Dr. Kristie Rivers is an Attending Physician, Assistant Medical Director of the Pediatric Hospitalist Program, and Director of Pediatric Medical Education at a children’s hospital in Fort Lauderdale, Florida.
When you come home with your newborn, he or she probably won’t to move around much. But as they get older, they start to wiggle, crawl, and eventually run around. So when should parents start babyproofing? Dr. Kristie Rivers explains that the best time to begin is around 5 months old and how to keep your baby safe, even when he or she isn’t in your home.
Bundoo: Creating a safe home environment begins when a baby is born, but when do you recommend parents really go through their houses and get serious about babyproofing? Is this something that most parents should have done by the time their baby is 4 months old?
Dr. Kristie Rivers: It is definitely time if you haven’t done so already! While you may have begun the steps to make your home safe for an infant even before your baby was born, now is the time to get serious. By now you have probably already created a safe sleep space, making sure there are no loose blankets, bumpers, pillows, or stuffed animals in the crib. Also you likely have made sure all your baby’s toys are large enough that he or she can’t choke on them, and do not contain small parts. But as your baby grows, there are many more things you can do to keep your baby safe. Take the time to baby proof now, before he or she is crawling everywhere!
If you had to rank the priority of what to baby proof in order of most important to least important, what would you say? Where should parents begin?
Even though a 4-month-old baby is not moving from room to room, he or she certainly may be able to roll around the room, potentially putting him or herself in a dangerous predicament. You should start with the things that could hurt your child right now. Secure all furniture to the wall, and remove any small furniture pieces that could fall on your baby if pulled on. Never put a TV on a dresser or small stand, as it could easily fall if the cord is pulled. Also, secure those cords to the wall or with a cord clip to keep your baby safe from electrical dangers. Crawl on your hands and knees to look for hidden dangers — you may be amazed what you find when you get down on your baby’s level! Also, it’s never too early to put up baby gates at the top and foot of stairs, as well as in the doorways of off-limit rooms. In the nursery, make sure the diaper changing pad is secured to the wall and the buckle is secured at all times to keep your baby safe, since your baby will soon be rolling. And of course, keep all medications, cleaning supplies, and hazardous materials locked away securely.
What do you recommend for houses with older children? Do you have any advice for ways families can involve the whole family in keeping baby safe or not undoing the babyproofing?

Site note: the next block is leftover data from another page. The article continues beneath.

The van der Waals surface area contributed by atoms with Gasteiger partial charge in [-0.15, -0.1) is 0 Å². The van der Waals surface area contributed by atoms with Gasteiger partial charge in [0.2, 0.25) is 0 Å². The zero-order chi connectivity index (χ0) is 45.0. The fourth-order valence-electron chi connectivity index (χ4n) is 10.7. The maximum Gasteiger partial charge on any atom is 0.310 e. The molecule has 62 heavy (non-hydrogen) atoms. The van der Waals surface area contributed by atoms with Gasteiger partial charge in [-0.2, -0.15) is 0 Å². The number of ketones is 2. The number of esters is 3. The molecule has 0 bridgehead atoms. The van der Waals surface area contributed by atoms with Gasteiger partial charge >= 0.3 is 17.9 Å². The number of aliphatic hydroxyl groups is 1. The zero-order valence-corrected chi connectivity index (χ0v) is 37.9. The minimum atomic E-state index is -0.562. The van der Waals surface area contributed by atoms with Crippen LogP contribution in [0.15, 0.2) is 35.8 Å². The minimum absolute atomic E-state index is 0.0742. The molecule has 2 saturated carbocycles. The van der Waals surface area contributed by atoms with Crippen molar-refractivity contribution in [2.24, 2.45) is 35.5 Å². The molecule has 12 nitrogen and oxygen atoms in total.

Babyproofing becomes so much harder when older children are involved because inevitably there will be the stray Lego or puzzle piece left out after the older ones are finished playing. I recommend making babyproofing a family effort by reinforcing to the older children the importance of cleaning up right after playing each time. Toys with little parts should have a home out of reach of the little ones. Depending on your child, you may want to consider limiting the toys with small parts to a certain room of the house or to only be played with on a table out of reach of the baby. You can also teach your older children to close baby gates behind them and to get in the habit of closing doors to off-limit rooms every time.
Do you have any particular products you really like when it comes to babyproofing? Something you recommend to every family?
I loved the retractable baby gates with my own children for rooms that I wanted to keep off limits at times. Of course they are not sturdy enough to be used at the top of stairs, but they are a great way to keep the baby out of (or in) a room temporarily to keep him or her out of harm’s way. I’m also a big believer in furniture straps to secure large pieces of furniture. Tragically, I have seen too many children pull dressers, bookshelves, and TVs on top of them with devastating results.
What do you tell parents when it comes to environments beyond their control, like Grandma’s house or the neighbor’s pool? How can families deal with these situations without causing major problems?
Keeping your child safe gets a little trickier when you cannot control their immediate environment. If your child spends a lot of time at Grandma’s or a babysitter’s house, you can hopefully apply some of the same tips there. While you may not be able to baby proof the entire house, perhaps you could make one room completely safe. You can easily bring your own portable baby gates to keep your child confined. A playpen is also very handy for containing your child in homes that are not babyproofed. When at a neighbor’s pool, you should never rely solely on pool gates or alarms to keep your baby safe. You should be within arm’s length of your baby at all times, even if you have to miss out on the pool party fun. If you turn your back for even a minute, the results can be devastating.